Three faculty from Lehigh’s College of Education have received almost $3 million collectively in research funding from the Institute of Education Services to take on four-year projects.
Both Esther Lindström and Kristi Morin, professors in the special education department, received early career grants for their projects involving special education.
Lindström’s Project RISE: Examining Teachers’ Reading Instruction, Supports, and Expertise for Students with Intellectual and Developmental Disabilities, focuses on various components of education for students with intellectual and developmental disabilities.
“We’re measuring teachers’ knowledge and perceptions of students with intellectual and developmental disabilities. (Including) what do they know themselves? What do they think their students can do? What’s appropriate for them?” Lindström said.
Lindström said she hopes that her research will lead to a greater understanding of students with intellectual and developmental disabilities and provide tools to make those in the classroom more comfortable and knowledgeable. The research award for this project was $699,923.
“A lot of research regarding this group of students is focused on a lot smaller samples,” Lindström said. “So, we have the potential here to really contribute something to the research literature and hopefully to the lives of students with intellectual disabilities, and also their teachers.”
Morin’s Project STAY: Supporting Teachers of Autism in Years 1-3 aims to create a supportive professional development program for teachers who are in the early stages of their teaching careers. Morin received $700,000 in award funding.
The project will start by conducting classroom observations and talking to teachers and administrators to find out in what areas new teachers need the most support.
STAY will develop based on this data and then be implemented in schools, which involves new teachers receiving support from mentor teachers, observing exemplary teaching and participating in a professional network, Morin said.
STAY will be revised based on teacher feedback and put into practice on a larger scale in the final year of the project.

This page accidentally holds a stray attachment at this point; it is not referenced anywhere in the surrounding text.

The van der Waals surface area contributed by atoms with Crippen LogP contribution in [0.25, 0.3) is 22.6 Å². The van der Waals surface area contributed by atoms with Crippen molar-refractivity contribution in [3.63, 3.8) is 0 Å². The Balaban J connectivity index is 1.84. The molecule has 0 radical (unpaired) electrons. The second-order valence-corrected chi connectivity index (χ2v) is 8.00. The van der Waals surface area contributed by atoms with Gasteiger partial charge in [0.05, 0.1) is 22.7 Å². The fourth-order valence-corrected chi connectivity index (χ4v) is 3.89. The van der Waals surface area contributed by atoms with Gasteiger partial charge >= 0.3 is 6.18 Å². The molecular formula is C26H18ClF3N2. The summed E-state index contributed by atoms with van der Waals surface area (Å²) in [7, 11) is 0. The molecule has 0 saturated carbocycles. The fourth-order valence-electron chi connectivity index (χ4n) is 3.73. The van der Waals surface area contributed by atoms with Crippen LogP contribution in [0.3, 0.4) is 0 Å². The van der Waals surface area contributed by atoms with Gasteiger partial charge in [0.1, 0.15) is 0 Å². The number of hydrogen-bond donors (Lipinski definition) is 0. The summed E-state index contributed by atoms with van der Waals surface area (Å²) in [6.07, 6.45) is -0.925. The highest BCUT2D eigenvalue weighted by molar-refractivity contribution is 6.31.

“In year four, we’re implementing (STAY) with 22 teacher mentor dyads in a small-scale randomized control trial so that we can really look at what are the changes in teacher and student behavior in our STAY group, versus those who aren’t receiving STAY,” Morin said.
From here, Morin hopes to measure several variables with students and teachers.
“So, with teachers, we’re looking at things like does STAY reduce burnout? Does STAY increase the desire to want to stay in the field? Does it improve (a) teacher’s classroom practice? For students, we’re going to be looking at whether they are achieving their IEP (Individualized Education Program) goals that teachers have in place for them,” Morin said.
Ethan Van Norman, a professor of school psychology, was the other recipient of project funding.
His project is in partnership with the University of Wisconsin-Madison and ServeMinnesota, a non-profit AmeriCorps agency. The project with $1,689,125 in awarded funding focuses on helping students maintain reading skills after participating in interventions.
“We (the research team) discovered that even after students show improvement from those interventions, a large proportion of students regress in their reading skills after the intervention stops,” Van Norman said “Through this project, we hope to identify those things that help predict whether an intervention is likely to work for a student as well as what things predict whether they will maintain gains they have experienced as a result of receiving intervention.”
Van Norman said Lehigh’s team will be supporting the University of Wisconsin-Madison behind the scenes with data and logistics. The reading interventions will take place in Minneapolis, Minnesota, so this data can be collected.